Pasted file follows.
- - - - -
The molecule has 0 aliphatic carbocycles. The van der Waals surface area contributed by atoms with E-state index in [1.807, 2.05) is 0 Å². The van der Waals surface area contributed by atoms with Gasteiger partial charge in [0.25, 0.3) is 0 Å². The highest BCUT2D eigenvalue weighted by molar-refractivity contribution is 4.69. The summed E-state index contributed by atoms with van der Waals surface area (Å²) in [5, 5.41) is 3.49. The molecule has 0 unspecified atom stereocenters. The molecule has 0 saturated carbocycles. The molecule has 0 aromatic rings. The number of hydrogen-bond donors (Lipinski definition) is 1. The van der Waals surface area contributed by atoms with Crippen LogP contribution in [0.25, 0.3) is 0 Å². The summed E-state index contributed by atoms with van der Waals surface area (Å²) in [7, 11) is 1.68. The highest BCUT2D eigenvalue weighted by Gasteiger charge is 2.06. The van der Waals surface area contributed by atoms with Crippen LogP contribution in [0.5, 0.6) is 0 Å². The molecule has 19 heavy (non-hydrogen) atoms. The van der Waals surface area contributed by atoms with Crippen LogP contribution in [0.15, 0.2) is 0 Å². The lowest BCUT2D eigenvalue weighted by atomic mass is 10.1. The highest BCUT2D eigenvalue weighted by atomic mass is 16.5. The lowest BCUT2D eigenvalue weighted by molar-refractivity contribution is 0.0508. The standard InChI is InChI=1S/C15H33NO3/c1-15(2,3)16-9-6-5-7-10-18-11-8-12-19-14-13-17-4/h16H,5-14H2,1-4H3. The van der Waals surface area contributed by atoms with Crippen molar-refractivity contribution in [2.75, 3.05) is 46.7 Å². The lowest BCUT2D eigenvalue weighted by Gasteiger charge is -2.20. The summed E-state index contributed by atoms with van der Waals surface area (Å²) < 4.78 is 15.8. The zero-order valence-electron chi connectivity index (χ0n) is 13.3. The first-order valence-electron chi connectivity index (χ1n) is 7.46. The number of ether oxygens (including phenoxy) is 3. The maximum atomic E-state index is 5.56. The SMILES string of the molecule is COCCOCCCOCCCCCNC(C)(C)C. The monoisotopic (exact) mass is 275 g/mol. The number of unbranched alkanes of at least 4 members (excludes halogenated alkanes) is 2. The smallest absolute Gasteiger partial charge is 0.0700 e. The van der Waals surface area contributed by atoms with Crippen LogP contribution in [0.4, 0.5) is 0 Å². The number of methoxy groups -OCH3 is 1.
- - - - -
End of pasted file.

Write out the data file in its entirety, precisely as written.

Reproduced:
The molecule has 0 aliphatic carbocycles. The van der Waals surface area contributed by atoms with E-state index in [1.807, 2.05) is 0 Å². The van der Waals surface area contributed by atoms with Gasteiger partial charge in [0.25, 0.3) is 0 Å². The highest BCUT2D eigenvalue weighted by molar-refractivity contribution is 4.69. The summed E-state index contributed by atoms with van der Waals surface area (Å²) in [5, 5.41) is 3.49. The molecule has 0 unspecified atom stereocenters. The molecule has 0 saturated carbocycles. The molecule has 0 aromatic rings. The number of hydrogen-bond donors (Lipinski definition) is 1. The van der Waals surface area contributed by atoms with Crippen LogP contribution in [0.25, 0.3) is 0 Å². The summed E-state index contributed by atoms with van der Waals surface area (Å²) in [7, 11) is 1.68. The highest BCUT2D eigenvalue weighted by Gasteiger charge is 2.06. The van der Waals surface area contributed by atoms with Crippen LogP contribution in [0.5, 0.6) is 0 Å². The molecule has 19 heavy (non-hydrogen) atoms. The van der Waals surface area contributed by atoms with Crippen LogP contribution in [0.15, 0.2) is 0 Å². The lowest BCUT2D eigenvalue weighted by atomic mass is 10.1. The highest BCUT2D eigenvalue weighted by atomic mass is 16.5. The lowest BCUT2D eigenvalue weighted by molar-refractivity contribution is 0.0508. The standard InChI is InChI=1S/C15H33NO3/c1-15(2,3)16-9-6-5-7-10-18-11-8-12-19-14-13-17-4/h16H,5-14H2,1-4H3. The van der Waals surface area contributed by atoms with Crippen molar-refractivity contribution in [2.75, 3.05) is 46.7 Å². The lowest BCUT2D eigenvalue weighted by Gasteiger charge is -2.20. The summed E-state index contributed by atoms with van der Waals surface area (Å²) < 4.78 is 15.8. The zero-order valence-electron chi connectivity index (χ0n) is 13.3. The first-order valence-electron chi connectivity index (χ1n) is 7.46. The number of ether oxygens (including phenoxy) is 3. The maximum atomic E-state index is 5.56. The SMILES string of the molecule is COCCOCCCOCCCCCNC(C)(C)C. The monoisotopic (exact) mass is 275 g/mol. The number of unbranched alkanes of at least 4 members (excludes halogenated alkanes) is 2. The smallest absolute Gasteiger partial charge is 0.0700 e. The van der Waals surface area contributed by atoms with Crippen LogP contribution in [0.4, 0.5) is 0 Å². The number of methoxy groups -OCH3 is 1.